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The study of diffusion processes in melts is vital for an understanding of liquid dynamics, nucleation, vitrification, and crystal growth. Diffusion coefficients are an essential input to the modeling of microstructure evolution and serve as a sound benchmark to molecular dynamics (MD) simulation results. Despite its tremendous importance for the understanding of underlying mechanisms and for the input in modeling and simulation of processes alike, accurate experimental diffusion data in liquid metals and alloys are rare. Conventional techniques exhibit several drawbacks that in most cases prevent an accurate measurement of diffusion coefficients – convective contributions during diffusion annealing are the most prominent ones.

As a consequence a thorough understanding of atomic diffusion and its fundamental relations to other properties is still missing. These include: The relation between self- and interdiffusion (Darken’s relation), the relation between self- and impurity diffusion, the elemental self-diffusion coefficients of an alloy, the dependence of diffusion on temperature, the dependence of diffusion on alloy composition, the relation of diffusion to viscous flow (Stokes-Einstein relation), and the relation of diffusion to crystal growth.

For the last six years we have invented and/or further developed an entire suite of new techniques for the investigation of diffusion in liquid metals and alloys at the DLR Institute of Materials Physics in Space. The use of in-situ techniques plays an essential role for advancements in this field: X-ray and neutron radiography for an in-situ monitoring of interdiffusion processes in long-capillary experiments, and quasielastic neutron scattering for accurate measurements of self-diffusion coefficients. Thereby, the use of radiography techniques allows to circumvent artifacts related to melting and solidification of the sample, and to detect convective flow contributions to mass transport. The use of quasielastic neutron scattering enables the measurement of liquid dynamics on atomic length scales and on a picosecond time scale, which is short enough to be undisturbed by the presence of convective flow.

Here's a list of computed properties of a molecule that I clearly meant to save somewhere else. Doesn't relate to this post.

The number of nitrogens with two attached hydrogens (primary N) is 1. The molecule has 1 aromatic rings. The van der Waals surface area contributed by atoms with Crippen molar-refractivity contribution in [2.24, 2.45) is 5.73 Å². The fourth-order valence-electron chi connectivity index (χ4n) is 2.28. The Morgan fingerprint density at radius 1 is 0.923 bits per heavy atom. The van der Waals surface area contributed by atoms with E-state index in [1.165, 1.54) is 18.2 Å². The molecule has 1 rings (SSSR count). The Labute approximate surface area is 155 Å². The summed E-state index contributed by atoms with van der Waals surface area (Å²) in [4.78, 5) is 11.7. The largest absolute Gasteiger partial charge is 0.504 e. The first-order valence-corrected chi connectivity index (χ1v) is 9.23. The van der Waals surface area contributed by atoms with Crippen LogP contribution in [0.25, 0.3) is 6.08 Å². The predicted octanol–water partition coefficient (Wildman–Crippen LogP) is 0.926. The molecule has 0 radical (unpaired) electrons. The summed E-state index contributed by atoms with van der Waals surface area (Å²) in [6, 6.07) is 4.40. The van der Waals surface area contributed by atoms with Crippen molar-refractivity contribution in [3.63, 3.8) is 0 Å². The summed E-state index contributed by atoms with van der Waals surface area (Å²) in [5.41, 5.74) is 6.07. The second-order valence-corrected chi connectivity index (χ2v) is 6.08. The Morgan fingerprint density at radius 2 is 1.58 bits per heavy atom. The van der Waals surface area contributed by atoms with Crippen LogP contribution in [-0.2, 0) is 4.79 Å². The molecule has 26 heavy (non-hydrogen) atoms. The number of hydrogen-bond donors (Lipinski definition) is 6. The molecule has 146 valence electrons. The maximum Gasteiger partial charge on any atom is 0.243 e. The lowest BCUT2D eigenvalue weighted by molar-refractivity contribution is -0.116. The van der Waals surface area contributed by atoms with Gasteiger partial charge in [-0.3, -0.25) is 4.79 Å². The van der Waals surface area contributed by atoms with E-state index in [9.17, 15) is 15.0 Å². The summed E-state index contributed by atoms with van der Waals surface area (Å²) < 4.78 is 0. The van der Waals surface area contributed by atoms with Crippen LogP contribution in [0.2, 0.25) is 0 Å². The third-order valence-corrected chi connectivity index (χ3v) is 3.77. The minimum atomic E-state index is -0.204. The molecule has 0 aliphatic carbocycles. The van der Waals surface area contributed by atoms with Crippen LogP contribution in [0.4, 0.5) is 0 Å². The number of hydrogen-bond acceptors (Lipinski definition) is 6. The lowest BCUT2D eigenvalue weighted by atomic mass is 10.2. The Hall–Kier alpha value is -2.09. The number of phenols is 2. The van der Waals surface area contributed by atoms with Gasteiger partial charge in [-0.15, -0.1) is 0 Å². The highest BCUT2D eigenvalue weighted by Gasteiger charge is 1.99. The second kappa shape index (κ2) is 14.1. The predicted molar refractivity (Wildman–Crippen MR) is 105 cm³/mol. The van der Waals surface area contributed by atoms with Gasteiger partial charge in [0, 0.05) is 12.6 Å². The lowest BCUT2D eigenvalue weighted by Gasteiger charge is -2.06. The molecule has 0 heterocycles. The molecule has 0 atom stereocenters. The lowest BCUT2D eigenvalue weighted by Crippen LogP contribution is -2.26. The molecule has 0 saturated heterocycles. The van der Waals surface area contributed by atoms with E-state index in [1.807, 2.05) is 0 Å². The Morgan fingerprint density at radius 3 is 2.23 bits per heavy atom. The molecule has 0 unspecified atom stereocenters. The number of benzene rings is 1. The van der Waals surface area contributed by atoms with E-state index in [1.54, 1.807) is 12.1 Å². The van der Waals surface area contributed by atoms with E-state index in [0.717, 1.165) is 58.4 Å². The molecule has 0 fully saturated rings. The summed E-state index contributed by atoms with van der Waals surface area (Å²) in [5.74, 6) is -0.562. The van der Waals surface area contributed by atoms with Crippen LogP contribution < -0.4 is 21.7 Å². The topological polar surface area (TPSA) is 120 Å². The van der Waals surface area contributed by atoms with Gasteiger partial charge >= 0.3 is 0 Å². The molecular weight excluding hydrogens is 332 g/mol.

In this special issue we discuss artifacts and pitfalls of long-capillary interdiffusion experiments that have been uncovered with in-situ monitoring of X-ray radiography and how these insights enabled the design of an improved sample environment. Finally, this led to accurate interdiffusion coefficients, which in turn stimulate the further development of a new high-temperature shear-cell that is currently applied to interdiffusion studies of multicomponent alloys and binary alloys with an insufficient X-ray or neutron radiography contrast, respectively. Prospects and limitations of the use of quasielastic neutron scattering for the measurement of self-diffusion coefficients in one-component liquid metals are outlined with the use of isotopic substitution in liquid germanium, and finally experimental results are presented for self-diffusion of transition metals in liquid silicon alloys.

Andreas Meyer
Director Institute of Materials Physics in Space
German Aerospace Center
Cologne, Germany

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